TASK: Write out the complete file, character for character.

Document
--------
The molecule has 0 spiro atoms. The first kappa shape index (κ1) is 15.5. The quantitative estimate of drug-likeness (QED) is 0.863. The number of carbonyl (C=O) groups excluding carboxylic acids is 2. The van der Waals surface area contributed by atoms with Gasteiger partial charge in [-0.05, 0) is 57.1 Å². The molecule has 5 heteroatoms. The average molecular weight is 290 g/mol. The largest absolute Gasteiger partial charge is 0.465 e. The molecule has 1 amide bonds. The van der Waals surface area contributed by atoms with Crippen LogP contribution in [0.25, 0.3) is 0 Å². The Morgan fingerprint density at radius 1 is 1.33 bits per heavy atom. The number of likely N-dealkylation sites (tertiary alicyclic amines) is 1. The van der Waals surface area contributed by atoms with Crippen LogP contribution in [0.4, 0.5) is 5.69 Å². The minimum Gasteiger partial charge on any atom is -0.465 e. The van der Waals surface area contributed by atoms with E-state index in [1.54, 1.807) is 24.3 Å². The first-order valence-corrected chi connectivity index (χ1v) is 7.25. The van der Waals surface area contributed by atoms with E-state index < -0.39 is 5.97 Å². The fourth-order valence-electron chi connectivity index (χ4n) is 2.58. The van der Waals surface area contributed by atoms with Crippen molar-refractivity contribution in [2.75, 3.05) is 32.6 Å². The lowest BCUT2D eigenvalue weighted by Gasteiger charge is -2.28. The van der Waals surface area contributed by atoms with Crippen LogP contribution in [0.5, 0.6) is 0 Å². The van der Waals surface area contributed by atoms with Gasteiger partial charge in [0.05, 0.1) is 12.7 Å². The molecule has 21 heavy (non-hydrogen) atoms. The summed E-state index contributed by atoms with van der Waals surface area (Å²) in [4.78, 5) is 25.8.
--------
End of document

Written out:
The molecule has 0 spiro atoms. The first kappa shape index (κ1) is 15.5. The quantitative estimate of drug-likeness (QED) is 0.863. The number of carbonyl (C=O) groups excluding carboxylic acids is 2. The van der Waals surface area contributed by atoms with Gasteiger partial charge in [-0.05, 0) is 57.1 Å². The molecule has 5 heteroatoms. The average molecular weight is 290 g/mol. The largest absolute Gasteiger partial charge is 0.465 e. The molecule has 1 amide bonds. The van der Waals surface area contributed by atoms with Crippen LogP contribution in [0.25, 0.3) is 0 Å². The Morgan fingerprint density at radius 1 is 1.33 bits per heavy atom. The number of likely N-dealkylation sites (tertiary alicyclic amines) is 1. The van der Waals surface area contributed by atoms with Crippen LogP contribution in [0.4, 0.5) is 5.69 Å². The minimum Gasteiger partial charge on any atom is -0.465 e. The van der Waals surface area contributed by atoms with E-state index in [1.54, 1.807) is 24.3 Å². The first-order valence-corrected chi connectivity index (χ1v) is 7.25. The van der Waals surface area contributed by atoms with E-state index < -0.39 is 5.97 Å². The fourth-order valence-electron chi connectivity index (χ4n) is 2.58. The van der Waals surface area contributed by atoms with Crippen molar-refractivity contribution in [2.75, 3.05) is 32.6 Å². The lowest BCUT2D eigenvalue weighted by Gasteiger charge is -2.28. The van der Waals surface area contributed by atoms with Crippen LogP contribution in [0.5, 0.6) is 0 Å². The van der Waals surface area contributed by atoms with Gasteiger partial charge in [0.05, 0.1) is 12.7 Å². The molecule has 21 heavy (non-hydrogen) atoms. The summed E-state index contributed by atoms with van der Waals surface area (Å²) in [4.78, 5) is 25.8.